A public forum Wednesday night ended with some tears and shouting after about 70 people gathered at Alamo Beer Company’s Eastside brewery to discuss a plan to build a four-story, 148-unit apartment building on an empty lot next to the historic Hays Street Bridge.

The purpose of the evening was to give people opportunities to suggest design changes and air grievances about the project. But there was no apparent compromise between the hopeful developers of “The Bridge” project, who said it would revitalize a blighted empty lot, and community members who claim it would bring unwanted change to the neighborhood and block views of the iconic bridge.

At times, people shouted over each other and at least two participants cried with frustration as they spoke for and against the project. Eugene Simor, who owns the land and Alamo Beer Company, concluded the evening with remarks delivered between sobs as he rebuked an audience member who claimed he was developing land sold to him through back room deals.

“I totally oppose this project being done,” resident Lupe Barba said earlier in the night. Her family lived near the bridge for generations and she recalled driving across the bridge with her mother. “I’m upset it’s going to block the view.”

Simor said he would attempt to activate the North Cherry Street side of the building, possibly with public art, after several residents complained about impaired views of the bridge from the street.

The Historic Design and Review Commission is slated to consider the project for conceptual approval on Wednesday, Dec. 6.

Mitch Meyer, owner of local property management and development firm Loopy Ltd., is partnering with Simor on the market-rate apartment building. Meyer did not attend the forum. James McKnight, a land use attorney representing the developers, gave a presentation to the crowd at the beginning of the forum.

The apartments and ground floor retail will not impact public access to the historic bridge, Simor and McKnight said, adding that an increase of residents will only enhance and revitalize an otherwise industrial, neglected area.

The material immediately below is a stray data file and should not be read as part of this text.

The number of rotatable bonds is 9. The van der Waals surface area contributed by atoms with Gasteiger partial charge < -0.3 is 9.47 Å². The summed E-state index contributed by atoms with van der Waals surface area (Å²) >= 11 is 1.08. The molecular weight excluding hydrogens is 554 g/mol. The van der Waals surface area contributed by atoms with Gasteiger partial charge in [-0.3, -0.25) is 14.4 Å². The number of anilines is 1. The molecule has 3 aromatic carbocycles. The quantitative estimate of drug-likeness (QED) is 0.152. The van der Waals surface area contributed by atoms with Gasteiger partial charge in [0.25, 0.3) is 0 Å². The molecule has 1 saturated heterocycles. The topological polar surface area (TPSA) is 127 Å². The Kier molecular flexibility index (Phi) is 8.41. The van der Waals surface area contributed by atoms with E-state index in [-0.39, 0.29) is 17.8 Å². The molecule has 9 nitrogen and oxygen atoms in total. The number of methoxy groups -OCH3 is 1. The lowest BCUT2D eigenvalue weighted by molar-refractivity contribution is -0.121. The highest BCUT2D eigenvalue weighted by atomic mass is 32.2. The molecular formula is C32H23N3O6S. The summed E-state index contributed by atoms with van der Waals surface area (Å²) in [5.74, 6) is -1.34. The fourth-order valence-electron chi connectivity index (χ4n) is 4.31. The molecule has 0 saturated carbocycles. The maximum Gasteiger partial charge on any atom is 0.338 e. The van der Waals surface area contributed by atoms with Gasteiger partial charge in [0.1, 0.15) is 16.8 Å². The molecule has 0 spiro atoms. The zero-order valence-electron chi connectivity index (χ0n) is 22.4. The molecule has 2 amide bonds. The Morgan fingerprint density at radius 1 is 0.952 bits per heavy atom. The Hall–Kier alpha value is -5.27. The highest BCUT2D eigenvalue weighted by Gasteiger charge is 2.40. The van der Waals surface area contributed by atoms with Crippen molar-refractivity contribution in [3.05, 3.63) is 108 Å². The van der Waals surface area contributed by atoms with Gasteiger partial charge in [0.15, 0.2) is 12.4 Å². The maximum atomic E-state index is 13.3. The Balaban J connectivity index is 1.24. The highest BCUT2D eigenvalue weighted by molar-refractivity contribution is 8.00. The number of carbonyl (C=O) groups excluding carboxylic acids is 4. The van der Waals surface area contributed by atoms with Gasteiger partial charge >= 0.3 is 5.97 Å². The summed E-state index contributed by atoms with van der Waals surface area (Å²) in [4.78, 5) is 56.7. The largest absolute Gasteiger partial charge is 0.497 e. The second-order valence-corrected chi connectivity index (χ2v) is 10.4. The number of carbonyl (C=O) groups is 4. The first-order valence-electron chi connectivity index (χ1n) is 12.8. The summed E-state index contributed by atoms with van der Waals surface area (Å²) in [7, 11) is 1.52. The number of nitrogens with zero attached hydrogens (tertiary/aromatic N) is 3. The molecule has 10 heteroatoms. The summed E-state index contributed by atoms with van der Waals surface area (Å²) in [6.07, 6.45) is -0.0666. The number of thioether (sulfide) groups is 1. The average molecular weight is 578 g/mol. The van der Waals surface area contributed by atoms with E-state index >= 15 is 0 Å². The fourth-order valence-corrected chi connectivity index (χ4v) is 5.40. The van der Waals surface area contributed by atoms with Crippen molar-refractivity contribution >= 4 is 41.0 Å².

Brian Dillard, president of the Dignowity Hill Neighborhood Association, said developers should have started collecting input from the community months ago.

“I’m glad we finally had this,” Dillard said. The property is not technically within the Dignowity Hill Historic District, but is within the boundaries of the neighborhood association.

“Understand that you are changing the dynamic of a neighborhood,” Dillard said. “Whether you see that as good or bad, you are still changing a lot of people’s lives that live here.”

Representatives from the Hays Street Bridge Restoration Group sued the City over the empty lot, claiming that it was supposed to be park land. In 2014, a court first ruled in favor of restoration group. The city then won on an appeal. The group, backed by the Esperanza Peace and Justice Center, has appealed the case to the Texas Supreme Court, which has yet to say if it will hear the case.

HDRC commissioners decided to delay its vote on the project in September, citing a lack of context in the owner’s material that illustrates just how close the building will be to the bridge. Those materials have since been provided to HDRC, but the vote was again delayed by the owners request until a community meeting could be held.

This schematic shows the height of Hays Street Bridge in relations to the proposed "The Bridge" mixed use development.
This rendering shows the height of the Hays Street Bridge in relation to the proposed “The Bridge” mixed-use development. Credit: Courtesy / Loopy Ltd.
This rendering shows the height of Hays Street Bridge in relations to the proposed "The Bridge" mixed use development, 65 feet away.
This rendering shows the height of the Hays Street Bridge in relation to the proposed “The Bridge” mixed-use development, which is 65 feet away. Credit: Courtesy / Loopy Ltd.

Rent at the proposed apartments will be around $1,000 and 10 percent of the units will be “affordable,” Simor said, because their rent will be fixed.

Neither McKnight nor Dillard were surprised by the insurmountable conflict between those for and against the development.

“But I don’t think anyone can walk out of here and say it wasn’t an open forum,” Dillard said.

Managing Editor Iris Dimmick contributed to this article.

Jeffrey Sullivan is a Rivard Report reporter. He graduated from Trinity University with a degree in Political Science.